She claims she isn’t trying to be the “sex police,” but it often seems that way with how little she allows even female filmmakers to display in their works. Titane gets a slap on the wrist for the supposed objectification of its lead protagonist, and Sofia Coppola’s accused of pedaling sexist tropes with the opening shot of Lost in Translation; yet, Cheryl Dunye gets a pass for her explicit sex scenes? Cuties is dismissed because attempting to reclaim or subvert the male gaze would only reinforce its preponderance, but Promising Young Woman is patted on the back for the same exact reason? Maybe that’s because Menkes doesn’t provide the proper context for either work, as is the case with most other films discussed as she fails to build her arguments on cogent reasoning (there’s a Cinema Sins-esque gotcha aimed at Raging Bull’s audio mixing that’s especially unconvincing). Even when she does, like when she explains how a long take of Brigitte Bardot’s derriere from Jean-Luc Godard’s Contempt is satire, it’s waved off as irrelevant; intention, so it seems, is negligible in art discourse nowadays.
The biggest point of confusion comes with a few bad-faith attacks on Kathryn Bigelow, who’s accused of selling out — based on her film’s masculine sensibilities, obviously selected due to internalized self-hatred — and called out for The Hurt Locker’s all-male lead crew, a criticism that feels especially short-sighted given the documentary’s starting premise of pervasive institutional sexism within Hollywood. She’s not even properly given her due as the first woman to ever be awarded Best Director at the Academy Awards, since she doesn’t fit into the narrow confines of Menkes’ model — praise is, instead, bestowed upon Chloé Zhao — and is subject to more scrutiny than the entire Marvel machine (though that’s probably because this performance was recorded at The Walt Disney Theater, while Brainwashed credits three different executive producers who carry the Disney family name). In fact, the filmmaker Menkes has the most praise for is, strangely enough, herself, as she references three (?!) of her own films and highlights their merits with deliciously off-handed praise (funniest line of the year, hands down: “For Tarkovsky lovers, you’ll notice my homage”). But despite their inclusions being grossly self-promotional, Menkes’ films are at least able to reach a certain platonic ideal of women’s liberation that Brainwashed feels incapable of ever really properly articulating.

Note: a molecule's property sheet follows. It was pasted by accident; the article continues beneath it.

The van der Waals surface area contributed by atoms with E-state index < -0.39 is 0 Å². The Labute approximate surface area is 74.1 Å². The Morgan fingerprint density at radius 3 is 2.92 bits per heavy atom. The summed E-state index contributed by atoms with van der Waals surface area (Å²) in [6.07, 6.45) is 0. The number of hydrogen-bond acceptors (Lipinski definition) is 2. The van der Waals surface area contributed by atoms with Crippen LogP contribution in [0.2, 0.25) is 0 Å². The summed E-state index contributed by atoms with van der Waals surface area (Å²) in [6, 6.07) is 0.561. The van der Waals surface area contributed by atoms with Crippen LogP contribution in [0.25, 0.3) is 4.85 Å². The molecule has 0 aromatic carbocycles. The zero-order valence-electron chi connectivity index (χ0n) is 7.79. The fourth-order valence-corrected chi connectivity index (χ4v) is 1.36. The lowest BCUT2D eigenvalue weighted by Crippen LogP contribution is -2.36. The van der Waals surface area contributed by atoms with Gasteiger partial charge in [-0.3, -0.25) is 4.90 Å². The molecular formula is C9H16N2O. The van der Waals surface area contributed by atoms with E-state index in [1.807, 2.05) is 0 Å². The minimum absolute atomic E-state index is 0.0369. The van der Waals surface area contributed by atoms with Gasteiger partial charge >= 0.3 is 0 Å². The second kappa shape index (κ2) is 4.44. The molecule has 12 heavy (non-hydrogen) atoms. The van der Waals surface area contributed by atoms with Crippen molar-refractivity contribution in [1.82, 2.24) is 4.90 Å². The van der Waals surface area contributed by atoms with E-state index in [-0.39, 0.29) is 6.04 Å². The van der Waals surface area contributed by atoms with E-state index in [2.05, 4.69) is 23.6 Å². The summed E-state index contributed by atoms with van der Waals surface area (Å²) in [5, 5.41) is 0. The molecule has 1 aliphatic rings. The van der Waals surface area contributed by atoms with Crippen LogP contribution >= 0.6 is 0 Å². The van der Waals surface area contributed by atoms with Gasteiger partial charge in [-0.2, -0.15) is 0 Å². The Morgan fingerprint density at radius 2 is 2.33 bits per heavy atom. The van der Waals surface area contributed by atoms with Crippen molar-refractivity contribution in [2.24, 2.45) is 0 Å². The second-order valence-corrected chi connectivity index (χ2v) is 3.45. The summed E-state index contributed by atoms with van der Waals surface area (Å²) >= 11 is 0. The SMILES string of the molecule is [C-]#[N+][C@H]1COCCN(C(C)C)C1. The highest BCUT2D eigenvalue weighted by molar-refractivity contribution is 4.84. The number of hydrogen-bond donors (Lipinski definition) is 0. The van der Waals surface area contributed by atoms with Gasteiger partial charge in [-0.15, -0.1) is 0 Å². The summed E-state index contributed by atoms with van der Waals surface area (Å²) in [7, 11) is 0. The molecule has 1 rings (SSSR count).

Writer: Paul Attard
Horror inspired by the unique voyeurism of apartment-living and being a stranger in a strange land is nothing new, and with Watcher, director Chloe Okuno attempts to pull these well-worn tropes into the 21st century. The story follows Julia (It Follows star Maika Monroe), an idle middle-class wife transplanted into Romania, a country where she has nothing to occupy her time and does not speak the language. In the face of all this boredom and loneliness, Julia develops an obsession with a man in the neighboring apartment building (Burn Gorman), who she believes is watching and stalking her. Becoming increasingly concerned for her own life and convinced that the man is a serial killer, Julia begins stalking him across the streets of Bucharest in return. Instead of relying on any digital gimmicks or commentary on surveillance culture, Okuno keeps things simple, constructing a relatively simple cat-and-mouse dynamic between Monroe and Gorman.